But it's also true that almost all superstitions, so to speak, arise from empirical observation. With some examination, you can almost always come up with a reason that, thousands of years ago, without the scientific method we now benefit from, our forebears came to accept certain practices that they almost certainly "understood" from watching the world around them.

    For example, not crossing under a ladder may be blamed on spirits or violating some dictum from God, but I suspect many, many cases occurred of people walking under structures that were not made to the same codes we have today, and had heavy objects fall on them from above. Perhaps to fatal consequence in some cases.

    People say "bless you" after a sneeze - I believe the superstition about this arose from seeing that, absent antibiotics or proper medicine, many common illnesses resulted in death.

    My personal favourite - throwing salt over the shoulder (and it HAS to be over the LEFT shoulder, with your RIGHT hand) was attributed to the belief that the Devil sat over your left shoulder, encouraging you to temptation, and salt was thought to be somehting with which to blind him and thus hold him at bay. My maternal grandfather - an educated man with a law practice - actually believed this among other superstitions

    But keep in mind, as well, that salt in the old days was a precious, difficult to acquire commodity, and thus to spill it was to be discouraged.

    We have many examples, and you're right; I think most of us long forgot the reasons, and thus the supersition came to be a basic, comfortable reason understandable to even the simplest people. So that's what's left.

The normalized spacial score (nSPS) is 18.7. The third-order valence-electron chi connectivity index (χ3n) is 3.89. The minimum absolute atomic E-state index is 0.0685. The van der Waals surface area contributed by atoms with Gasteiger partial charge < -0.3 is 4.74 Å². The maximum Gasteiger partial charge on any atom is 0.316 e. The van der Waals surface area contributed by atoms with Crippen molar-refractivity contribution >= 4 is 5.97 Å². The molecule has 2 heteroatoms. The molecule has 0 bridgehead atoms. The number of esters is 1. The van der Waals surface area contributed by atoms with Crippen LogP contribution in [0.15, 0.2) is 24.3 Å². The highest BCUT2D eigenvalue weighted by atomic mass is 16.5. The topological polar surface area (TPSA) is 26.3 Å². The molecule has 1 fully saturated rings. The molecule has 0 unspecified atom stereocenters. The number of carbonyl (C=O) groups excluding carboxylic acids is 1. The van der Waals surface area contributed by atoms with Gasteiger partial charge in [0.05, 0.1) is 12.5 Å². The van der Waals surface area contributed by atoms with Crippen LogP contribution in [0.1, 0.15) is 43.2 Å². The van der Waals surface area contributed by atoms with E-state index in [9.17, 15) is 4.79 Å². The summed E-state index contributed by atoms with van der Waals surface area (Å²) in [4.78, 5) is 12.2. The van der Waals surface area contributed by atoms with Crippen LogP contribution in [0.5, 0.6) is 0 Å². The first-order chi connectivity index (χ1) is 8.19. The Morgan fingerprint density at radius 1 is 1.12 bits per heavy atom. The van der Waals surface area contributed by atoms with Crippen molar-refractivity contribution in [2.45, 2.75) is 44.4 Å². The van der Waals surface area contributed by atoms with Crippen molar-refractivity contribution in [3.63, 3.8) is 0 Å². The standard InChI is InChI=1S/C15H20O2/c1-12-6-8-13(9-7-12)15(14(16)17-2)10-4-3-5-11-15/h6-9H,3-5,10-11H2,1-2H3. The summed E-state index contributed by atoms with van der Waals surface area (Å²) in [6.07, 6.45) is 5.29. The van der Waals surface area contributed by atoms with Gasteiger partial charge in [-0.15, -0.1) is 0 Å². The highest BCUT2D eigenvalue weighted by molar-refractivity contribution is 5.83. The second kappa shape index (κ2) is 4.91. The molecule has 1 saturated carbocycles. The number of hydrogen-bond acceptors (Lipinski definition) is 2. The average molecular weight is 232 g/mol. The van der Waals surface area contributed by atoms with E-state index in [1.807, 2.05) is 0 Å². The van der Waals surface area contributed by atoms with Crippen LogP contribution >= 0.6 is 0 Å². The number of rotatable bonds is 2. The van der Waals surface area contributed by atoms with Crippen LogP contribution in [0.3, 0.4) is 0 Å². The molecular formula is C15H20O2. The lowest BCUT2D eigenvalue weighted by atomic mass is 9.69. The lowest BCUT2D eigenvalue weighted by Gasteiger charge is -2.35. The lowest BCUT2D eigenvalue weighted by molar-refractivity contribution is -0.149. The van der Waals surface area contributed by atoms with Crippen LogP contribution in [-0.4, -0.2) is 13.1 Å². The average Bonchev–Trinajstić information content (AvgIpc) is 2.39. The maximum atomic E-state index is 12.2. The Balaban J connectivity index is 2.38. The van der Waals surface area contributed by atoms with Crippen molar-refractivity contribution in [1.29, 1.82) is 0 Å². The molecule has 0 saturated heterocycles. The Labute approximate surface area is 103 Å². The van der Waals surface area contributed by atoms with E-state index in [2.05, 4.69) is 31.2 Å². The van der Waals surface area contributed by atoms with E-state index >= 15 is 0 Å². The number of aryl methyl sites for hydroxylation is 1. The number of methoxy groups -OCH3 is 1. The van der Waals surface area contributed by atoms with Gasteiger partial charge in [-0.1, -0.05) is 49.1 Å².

To answer your final question - no. I do not think your grandmother was angry. I think what's actually at play in this case is two other factors, powerful in the human psyche. One is our ability to relate two otherwise random events, after the fact, in a pattern that really is not there. The other is the human mind's vulnerability to the power of suggestion. If someone says something to you, you may be prone in the future to internalise the message. And if it's repeated, even more so.

    1. Love throwing the salt one. Very interesting --first time heard about this.

      And you are right, I had high curiosity and I tend to do what my parent's forbid me to. At the same time, I think I was a bit scared and that played a big role on my nightmare.

  4. That is fascinating!! After my mom died I dreamed I was going toward the open casket and when I reached it the lid closed over her face. The coffin began to lower and I was pushed from behind on top of it. It was a reoccurring nightmare for a long time. Really scared me, but I don't recall actually seeing them close the coffin for the final time. Awesome blog!


    1. What a nightmare you had! Phew ... I am glad you seem no longer having them anymore. Thank you Kathy for your comment.

  5. Yes, Angela, I was going to write something similar to what dwbudd said in the last paragraph, but it was said so well that now I don't have to! You don't need to worry about your grandmother's displeasure!